Lockdown reading – Bezonomics

One company that has done very well out of COVID is Amazon (see share price chart below). The wealth of its founder Jeff Bezos soared, and he has seemed untouchable as the richest man in the world, although he has just lost that title to Elon Musk, possibly only temporarily. Bezos is obviously an exceptional entrepreneur, but I never realised just how exceptional until I read Brian Dumaine’s Bezonomics, which I finished reading today, during the Greater Brisbane Lockdown. As other reviewers have suggested, Bezonomics is hagiographic about Bezos, but it clearly shows how he’s always had a long-term vision of global domination of multiple markets, and how he’s been extraordinarily successful in achieving his objectives so far.

Amazon takes advantage of what Dumaine calls the “AI flywheel” (borrowing from Jim Collins), whereby Amazon gets to know its customers better as it gathers more data on them and is then able to offer them better targeted products they are more likely to buy, meaning larger sales volumes and economies of scale, driving down prices, and encouraging further purchases. In the context of the development of Alexa in 2011, Dumaine explains the basics of the AI flywheel on p. 226:

…start with the customer first, find ways to drive down costs, which frees capital to invest in more features, which attracts more customers, which allows for economies of scale to drive down costs, and so on…

Bezonomics explains how Amazon pushes its customers into Prime membership and how Prime has forced Amazon to become super-efficient in warehousing and distribution, so it is now a threat to traditional logistics giants such as FedEx. The book also highlights Amazon’s large market share in cloud services through Amazon Web Services (AWS), which NYU Marketing Professor Scott Galloway has predicted Amazon will spin off this year as a way of appeasing US regulators who may be contemplating antitrust action against Amazon (check out this WebProNews story).

Dumaine argues Amazon is moving into new industries such as healthcare and its AI flywheel will help it quickly gain large market share. Bezonomics speculates Amazon won’t just be in the pharmaceuticals sales business, but in telemedicine as well, via its Alexa devices. On p. 230, Dumaine writes about the potential for a Prime Health service:

Feeling down in the dumps? Alexa might suggest that the [Prime Health] member contact their doctor. (Amazon has filed a patent for Alexa to pick up the sound of sniffles or a cough, and Alexa already offers simple first-aid advice.) When the member asks Alexa to set up an appointment with an Amazon-recommended doctor (five stars!), a time and day is downloaded to his or her calendar. At the appointed time, a doctor pops up on the screen and conducts the exam.

You can see where this is going. The consultation could result in pharmaceutical products being purchased via Amazon. Genius, and all part of Bezos’s plan for global whole-of-economy domination.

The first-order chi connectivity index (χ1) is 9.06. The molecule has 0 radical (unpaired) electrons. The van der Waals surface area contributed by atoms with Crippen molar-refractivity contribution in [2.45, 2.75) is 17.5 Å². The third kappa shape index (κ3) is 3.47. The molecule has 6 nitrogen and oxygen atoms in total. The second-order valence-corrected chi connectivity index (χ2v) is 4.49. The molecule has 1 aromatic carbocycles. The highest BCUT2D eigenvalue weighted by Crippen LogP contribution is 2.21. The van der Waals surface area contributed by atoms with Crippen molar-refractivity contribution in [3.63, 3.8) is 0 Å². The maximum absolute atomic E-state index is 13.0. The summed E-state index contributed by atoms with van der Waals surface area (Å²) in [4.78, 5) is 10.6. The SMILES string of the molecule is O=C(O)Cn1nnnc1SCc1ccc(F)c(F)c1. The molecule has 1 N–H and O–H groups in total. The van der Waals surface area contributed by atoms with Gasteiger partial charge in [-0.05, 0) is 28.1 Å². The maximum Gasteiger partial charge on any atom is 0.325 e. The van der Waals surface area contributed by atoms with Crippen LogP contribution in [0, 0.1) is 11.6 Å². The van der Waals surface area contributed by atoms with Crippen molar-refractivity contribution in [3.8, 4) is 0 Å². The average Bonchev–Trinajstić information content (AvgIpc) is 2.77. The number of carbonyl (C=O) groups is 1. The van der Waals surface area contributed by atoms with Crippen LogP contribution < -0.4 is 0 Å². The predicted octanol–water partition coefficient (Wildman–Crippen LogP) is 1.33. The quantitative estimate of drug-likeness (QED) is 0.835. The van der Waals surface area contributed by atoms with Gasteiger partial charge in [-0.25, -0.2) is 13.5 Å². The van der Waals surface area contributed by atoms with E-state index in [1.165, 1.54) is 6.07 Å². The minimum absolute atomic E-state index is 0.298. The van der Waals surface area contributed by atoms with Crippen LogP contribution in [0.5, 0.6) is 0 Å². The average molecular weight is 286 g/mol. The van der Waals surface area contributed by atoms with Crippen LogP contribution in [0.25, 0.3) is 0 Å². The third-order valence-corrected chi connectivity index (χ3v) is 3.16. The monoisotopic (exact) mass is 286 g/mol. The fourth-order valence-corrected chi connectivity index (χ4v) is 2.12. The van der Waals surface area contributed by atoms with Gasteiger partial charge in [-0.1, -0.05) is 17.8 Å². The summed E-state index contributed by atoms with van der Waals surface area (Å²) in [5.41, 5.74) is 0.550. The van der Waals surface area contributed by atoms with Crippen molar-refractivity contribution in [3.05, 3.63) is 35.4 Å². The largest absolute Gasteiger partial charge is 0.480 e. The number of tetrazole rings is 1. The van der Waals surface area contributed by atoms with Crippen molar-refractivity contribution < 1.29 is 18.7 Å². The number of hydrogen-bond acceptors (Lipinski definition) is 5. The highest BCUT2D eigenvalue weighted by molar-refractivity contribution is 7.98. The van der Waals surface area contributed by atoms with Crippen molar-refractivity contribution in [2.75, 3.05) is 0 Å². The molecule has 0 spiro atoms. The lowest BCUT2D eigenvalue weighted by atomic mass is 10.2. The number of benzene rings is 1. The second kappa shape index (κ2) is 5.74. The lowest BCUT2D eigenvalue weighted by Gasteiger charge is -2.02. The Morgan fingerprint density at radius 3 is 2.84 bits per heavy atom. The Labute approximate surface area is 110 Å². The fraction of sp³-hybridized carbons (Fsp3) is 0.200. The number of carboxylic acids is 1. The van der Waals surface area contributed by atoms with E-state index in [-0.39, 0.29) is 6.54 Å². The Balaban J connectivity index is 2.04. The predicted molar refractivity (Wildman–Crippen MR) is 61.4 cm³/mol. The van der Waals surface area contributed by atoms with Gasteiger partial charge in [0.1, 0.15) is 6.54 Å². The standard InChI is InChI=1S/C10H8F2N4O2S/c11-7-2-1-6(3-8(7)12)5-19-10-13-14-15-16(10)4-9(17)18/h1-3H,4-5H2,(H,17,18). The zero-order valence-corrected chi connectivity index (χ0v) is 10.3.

In the end, Dumaine does not see a need for antitrust action against Amazon (e.g. forcing a breakup of Amazon into different businesses, and at least separating the selling platform from Amazon’s own retail business, as Senator Elizabeth Warren has suggested). This is even though Bezonomics does highlight some pretty sketchy practices of Amazon, including aggressively competing against independent sellers on the platform with its own line of products. Dumaine accepts Amazon’s assurance it is not using confidential data on independent sellers, and he rejects antitrust action against Amazon, as he sees Amazon ultimately as a force for good for consumers, providing a wider range of products at lower prices than otherwise.

Here I should note that the European Commission has a different view on Amazon’s use of independent sellers’ data, as announced on 10 November last year, in a press release:

The European Commission has informed Amazon of its preliminary view that it has breached EU antitrust rules by distorting competition in online retail markets. The Commission takes issue with Amazon systematically relying on non-public business data of independent sellers who sell on its marketplace, to the benefit of Amazon’s own retail business, which directly competes with those third party sellers.

The Commission also opened a second formal antitrust investigation into the possible preferential treatment of Amazon’s own retail offers and those of marketplace sellers that use Amazon’s logistics and delivery services.

Let’s see what happens in the US under the Biden administration, as I wouldn’t be surprised if we see some aggressive action there, although Bezos’s ownership of the Washington Post may provide some protection.

Bezonomics may be too uncritical of Amazon and Bezos, but it’s very worthwhile reading nonetheless. It opened my eyes to the scope and scale of Bezos’s ambition, and the chance that he may well realise it.

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